One of the most enjoyable aspects of being a parent is watching our kids participate in sports. Unfortunately, it can also be one of the worst thanks to overzealous spectators, potty-mouth parents, megalomaniac managers and cranky coaches.
We all know it’s tough. Just take a turn at coaching, managing, subbing (there’s a nightmare) and you’ll gain a healthy new respect for the patience required. But while I applaud the thousands of volunteers who give up their time to help kids develop their skills, hone their physical fitness and experience sports, I simply can’t stomach the over the top antics of some of those we entrust our children’s sense of self worth to.
I’m not sure what’s going on but I have sneaking suspicion there’s a group of people living their own defunct sporting dreams vicariously through their kids. That’s the only reason I can come up with for some of the negative role modelling that goes on.
Over the years I’ve supported our kids at the hockey turf, netball courts, basketball courts, touch, futsal, football and rugby sidelines, on the beach, at the pool and at the track. And sadly, I’ve seen crappy behaviour everywhere.
Currently, it’s the oval ball that takes most of our time. I don’t know if it’s because rugby is our national sport but it seems to bring out the best and the worst in people.
There’s a cute wee poem doing the rounds on Facebook about a young boy heckled by another parent on the sideline after dropping a ball – you’ve probably seen it. And we can probably all relate to it.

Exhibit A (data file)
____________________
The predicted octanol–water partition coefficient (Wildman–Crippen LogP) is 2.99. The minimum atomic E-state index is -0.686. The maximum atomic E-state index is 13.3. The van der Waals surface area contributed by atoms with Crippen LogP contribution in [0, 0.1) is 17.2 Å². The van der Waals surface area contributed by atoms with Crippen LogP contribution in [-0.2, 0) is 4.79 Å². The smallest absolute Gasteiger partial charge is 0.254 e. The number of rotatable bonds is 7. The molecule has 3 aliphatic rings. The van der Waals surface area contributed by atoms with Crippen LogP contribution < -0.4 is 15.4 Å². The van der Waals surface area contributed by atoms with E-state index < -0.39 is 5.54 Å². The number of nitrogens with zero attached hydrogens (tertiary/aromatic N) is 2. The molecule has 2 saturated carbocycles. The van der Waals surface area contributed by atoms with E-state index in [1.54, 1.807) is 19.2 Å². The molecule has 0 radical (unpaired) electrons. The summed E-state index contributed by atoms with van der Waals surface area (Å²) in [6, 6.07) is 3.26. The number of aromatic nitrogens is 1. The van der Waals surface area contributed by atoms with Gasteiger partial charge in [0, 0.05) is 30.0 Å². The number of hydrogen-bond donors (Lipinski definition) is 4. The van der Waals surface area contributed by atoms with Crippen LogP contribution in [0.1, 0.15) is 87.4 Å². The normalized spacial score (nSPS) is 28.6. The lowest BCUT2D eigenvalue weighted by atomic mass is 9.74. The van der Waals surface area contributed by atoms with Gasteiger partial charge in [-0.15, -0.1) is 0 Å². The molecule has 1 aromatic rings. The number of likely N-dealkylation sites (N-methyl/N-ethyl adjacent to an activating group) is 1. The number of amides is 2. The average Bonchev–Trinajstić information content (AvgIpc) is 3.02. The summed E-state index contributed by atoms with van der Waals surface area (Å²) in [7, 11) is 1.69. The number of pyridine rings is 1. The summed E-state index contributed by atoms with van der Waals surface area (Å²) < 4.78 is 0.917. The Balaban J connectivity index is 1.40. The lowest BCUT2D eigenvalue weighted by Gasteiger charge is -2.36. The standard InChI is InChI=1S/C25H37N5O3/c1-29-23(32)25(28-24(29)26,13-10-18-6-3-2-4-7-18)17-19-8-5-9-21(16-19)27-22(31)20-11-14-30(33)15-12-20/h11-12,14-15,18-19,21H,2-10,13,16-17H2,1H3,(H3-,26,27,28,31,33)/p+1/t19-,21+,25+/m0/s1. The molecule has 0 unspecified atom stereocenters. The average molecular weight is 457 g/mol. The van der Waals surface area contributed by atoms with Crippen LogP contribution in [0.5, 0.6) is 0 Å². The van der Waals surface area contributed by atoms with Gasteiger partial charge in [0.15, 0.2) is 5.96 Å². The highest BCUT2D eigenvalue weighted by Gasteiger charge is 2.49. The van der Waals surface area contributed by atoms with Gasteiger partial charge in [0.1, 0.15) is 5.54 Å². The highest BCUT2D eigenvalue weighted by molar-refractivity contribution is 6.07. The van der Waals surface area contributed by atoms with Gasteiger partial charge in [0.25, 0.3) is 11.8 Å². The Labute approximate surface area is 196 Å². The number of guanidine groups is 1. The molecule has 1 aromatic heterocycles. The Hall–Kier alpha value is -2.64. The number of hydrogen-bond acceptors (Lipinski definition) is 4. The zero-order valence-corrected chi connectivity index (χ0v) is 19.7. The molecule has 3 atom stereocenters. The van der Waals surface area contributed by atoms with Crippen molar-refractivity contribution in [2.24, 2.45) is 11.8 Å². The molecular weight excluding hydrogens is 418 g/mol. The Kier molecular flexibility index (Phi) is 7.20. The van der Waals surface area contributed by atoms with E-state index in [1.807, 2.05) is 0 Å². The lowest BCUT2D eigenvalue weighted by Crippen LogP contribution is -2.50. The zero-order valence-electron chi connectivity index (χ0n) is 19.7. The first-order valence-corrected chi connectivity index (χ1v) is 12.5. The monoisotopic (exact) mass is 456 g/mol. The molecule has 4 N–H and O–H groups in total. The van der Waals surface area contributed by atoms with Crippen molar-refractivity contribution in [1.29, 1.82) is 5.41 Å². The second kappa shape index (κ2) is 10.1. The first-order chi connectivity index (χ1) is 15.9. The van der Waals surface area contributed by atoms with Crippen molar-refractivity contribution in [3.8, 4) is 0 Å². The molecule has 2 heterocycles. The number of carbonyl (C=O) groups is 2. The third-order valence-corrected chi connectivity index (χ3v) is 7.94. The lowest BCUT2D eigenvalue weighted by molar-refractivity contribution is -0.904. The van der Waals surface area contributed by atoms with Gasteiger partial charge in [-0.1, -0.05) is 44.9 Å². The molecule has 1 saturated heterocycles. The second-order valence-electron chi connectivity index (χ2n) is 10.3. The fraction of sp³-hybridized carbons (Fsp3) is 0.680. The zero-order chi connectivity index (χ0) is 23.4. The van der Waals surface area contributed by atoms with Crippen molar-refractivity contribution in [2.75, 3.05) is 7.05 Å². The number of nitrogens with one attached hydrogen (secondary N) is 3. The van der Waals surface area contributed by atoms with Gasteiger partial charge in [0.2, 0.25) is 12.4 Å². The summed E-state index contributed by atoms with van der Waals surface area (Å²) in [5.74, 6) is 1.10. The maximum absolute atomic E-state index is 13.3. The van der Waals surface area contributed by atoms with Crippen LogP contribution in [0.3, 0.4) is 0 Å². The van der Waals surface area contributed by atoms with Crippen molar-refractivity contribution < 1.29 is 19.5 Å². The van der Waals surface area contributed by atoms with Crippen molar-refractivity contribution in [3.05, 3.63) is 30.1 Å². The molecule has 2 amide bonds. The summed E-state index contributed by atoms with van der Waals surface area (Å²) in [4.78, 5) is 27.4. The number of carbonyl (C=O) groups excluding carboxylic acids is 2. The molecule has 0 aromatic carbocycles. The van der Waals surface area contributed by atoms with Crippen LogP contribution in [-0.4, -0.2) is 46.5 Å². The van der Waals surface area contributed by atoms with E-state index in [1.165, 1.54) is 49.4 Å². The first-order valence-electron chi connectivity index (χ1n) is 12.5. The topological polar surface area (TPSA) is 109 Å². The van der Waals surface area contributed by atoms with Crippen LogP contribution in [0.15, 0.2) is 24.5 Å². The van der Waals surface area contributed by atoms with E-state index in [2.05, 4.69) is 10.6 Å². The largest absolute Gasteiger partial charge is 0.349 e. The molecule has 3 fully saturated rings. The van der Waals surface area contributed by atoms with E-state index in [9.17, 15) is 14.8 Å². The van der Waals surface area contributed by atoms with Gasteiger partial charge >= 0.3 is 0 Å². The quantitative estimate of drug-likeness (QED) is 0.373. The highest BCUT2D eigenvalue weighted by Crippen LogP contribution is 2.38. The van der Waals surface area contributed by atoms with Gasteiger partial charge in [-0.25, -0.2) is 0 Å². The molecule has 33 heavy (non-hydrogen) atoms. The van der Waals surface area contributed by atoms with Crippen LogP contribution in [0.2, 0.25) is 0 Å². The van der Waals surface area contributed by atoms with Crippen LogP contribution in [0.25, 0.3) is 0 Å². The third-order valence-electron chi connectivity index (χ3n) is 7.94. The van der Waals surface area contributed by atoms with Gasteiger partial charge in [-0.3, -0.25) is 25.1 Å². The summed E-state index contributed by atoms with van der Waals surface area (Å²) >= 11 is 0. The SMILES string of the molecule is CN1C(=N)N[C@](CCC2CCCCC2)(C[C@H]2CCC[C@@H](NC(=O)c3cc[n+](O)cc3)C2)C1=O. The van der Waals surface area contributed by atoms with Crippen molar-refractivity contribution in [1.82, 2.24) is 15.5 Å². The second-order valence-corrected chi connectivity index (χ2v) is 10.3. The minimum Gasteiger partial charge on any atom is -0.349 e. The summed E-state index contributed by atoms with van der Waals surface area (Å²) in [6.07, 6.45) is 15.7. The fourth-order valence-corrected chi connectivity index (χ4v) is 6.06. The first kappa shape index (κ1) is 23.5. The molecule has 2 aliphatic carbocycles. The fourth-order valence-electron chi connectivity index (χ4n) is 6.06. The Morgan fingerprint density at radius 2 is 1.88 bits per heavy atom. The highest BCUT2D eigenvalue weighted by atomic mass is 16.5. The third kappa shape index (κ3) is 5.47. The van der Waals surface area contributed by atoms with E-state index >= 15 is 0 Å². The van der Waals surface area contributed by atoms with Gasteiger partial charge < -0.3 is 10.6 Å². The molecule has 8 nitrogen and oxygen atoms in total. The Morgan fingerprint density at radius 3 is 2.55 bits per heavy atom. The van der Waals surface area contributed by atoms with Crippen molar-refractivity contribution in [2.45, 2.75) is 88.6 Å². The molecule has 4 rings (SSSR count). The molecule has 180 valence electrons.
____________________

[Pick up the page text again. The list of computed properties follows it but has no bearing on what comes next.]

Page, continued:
I’m not sure what gives people the right to think it’s okay to publicly chastise a child for fumbling a ball or to yell out “toughen up buttercup” after their own child scrapes his legs on a frost-bitten Dunedin rugby field. Seriously, when is the last time you put on your shorts in July and rolled around in the frost for fun?
I understand that most of the people volunteering to help out kids are just that – volunteers – and the clubs can’t function without them. But as a teacher, I’m acutely aware of how children should and shouldn’t be spoken to. Which words can cut like a knife and destroy self- confidence and which words build them and bring out their potential.
Seeing a grown man make your child cry by swearing at them is not nice. In fact it tends to bring out the lioness in me. For busy mums, downtime with our kids is precious. It’s important for our well being that going to sports together is something to look forward to rather than dread.
So here’s a few simple tips I have for surviving the sidelines:
- Focus on your own kids. Notice their skills. Praise them when they do well, for them.
- Be realisitic. There are only 20 odd All Blacks. They won’t all make the squad.
- Teach them to win and loose with humility. It’s a life lesson.
- No put downs. Don’t bad mouth other players/coaches/managers. If you have a problem, deal with adults in an adult fashion. It’s what grown ups do and it’s more likely to get a positive result.
- Keep perspective. It’s a game. They are children. It is not the World Cup.
- Encourage your child to be team player. Play as a team, win or lose as a team.
- Celebrate success. Having said that, if other team members do well, congratulate them.
- Thank the positive role models. They do exist and they need to hear it.
- Ignore the idiots. Unless they make your kids cry, then release the lioness (seriously, see below 😉 )
And when really bad stuff happens, your club has a code of conduct. Use it. Raise your concerns with management, refer to the code. Their response will confirm it you have the right fit with the club in terms of your own values and ethics.